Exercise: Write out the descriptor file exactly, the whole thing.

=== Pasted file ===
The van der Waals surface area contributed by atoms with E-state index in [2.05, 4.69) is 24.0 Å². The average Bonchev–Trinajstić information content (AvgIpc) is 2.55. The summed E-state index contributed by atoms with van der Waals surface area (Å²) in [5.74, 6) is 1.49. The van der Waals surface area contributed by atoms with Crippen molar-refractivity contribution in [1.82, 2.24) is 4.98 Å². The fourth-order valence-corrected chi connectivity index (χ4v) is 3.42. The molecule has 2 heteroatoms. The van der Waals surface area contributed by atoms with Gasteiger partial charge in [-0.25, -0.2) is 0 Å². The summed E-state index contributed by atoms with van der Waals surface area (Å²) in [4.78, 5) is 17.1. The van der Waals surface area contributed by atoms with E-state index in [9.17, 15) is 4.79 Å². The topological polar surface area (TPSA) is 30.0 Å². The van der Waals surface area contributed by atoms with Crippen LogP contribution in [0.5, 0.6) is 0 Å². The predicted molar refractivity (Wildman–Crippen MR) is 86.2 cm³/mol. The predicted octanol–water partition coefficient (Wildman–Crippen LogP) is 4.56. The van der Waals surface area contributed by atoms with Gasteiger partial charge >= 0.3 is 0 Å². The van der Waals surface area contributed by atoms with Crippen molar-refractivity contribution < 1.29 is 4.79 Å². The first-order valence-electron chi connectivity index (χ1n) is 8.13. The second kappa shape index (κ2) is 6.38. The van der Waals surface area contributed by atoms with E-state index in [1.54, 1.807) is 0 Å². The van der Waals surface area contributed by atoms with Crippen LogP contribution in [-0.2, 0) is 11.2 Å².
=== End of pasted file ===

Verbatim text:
The van der Waals surface area contributed by atoms with E-state index in [2.05, 4.69) is 24.0 Å². The average Bonchev–Trinajstić information content (AvgIpc) is 2.55. The summed E-state index contributed by atoms with van der Waals surface area (Å²) in [5.74, 6) is 1.49. The van der Waals surface area contributed by atoms with Crippen molar-refractivity contribution in [1.82, 2.24) is 4.98 Å². The fourth-order valence-corrected chi connectivity index (χ4v) is 3.42. The molecule has 2 heteroatoms. The van der Waals surface area contributed by atoms with Gasteiger partial charge in [-0.25, -0.2) is 0 Å². The summed E-state index contributed by atoms with van der Waals surface area (Å²) in [4.78, 5) is 17.1. The van der Waals surface area contributed by atoms with E-state index in [9.17, 15) is 4.79 Å². The topological polar surface area (TPSA) is 30.0 Å². The van der Waals surface area contributed by atoms with Crippen LogP contribution in [0.5, 0.6) is 0 Å². The predicted molar refractivity (Wildman–Crippen MR) is 86.2 cm³/mol. The predicted octanol–water partition coefficient (Wildman–Crippen LogP) is 4.56. The van der Waals surface area contributed by atoms with Gasteiger partial charge >= 0.3 is 0 Å². The van der Waals surface area contributed by atoms with Crippen molar-refractivity contribution < 1.29 is 4.79 Å². The first-order valence-electron chi connectivity index (χ1n) is 8.13. The second kappa shape index (κ2) is 6.38. The van der Waals surface area contributed by atoms with E-state index in [1.54, 1.807) is 0 Å². The van der Waals surface area contributed by atoms with Crippen LogP contribution in [-0.2, 0) is 11.2 Å².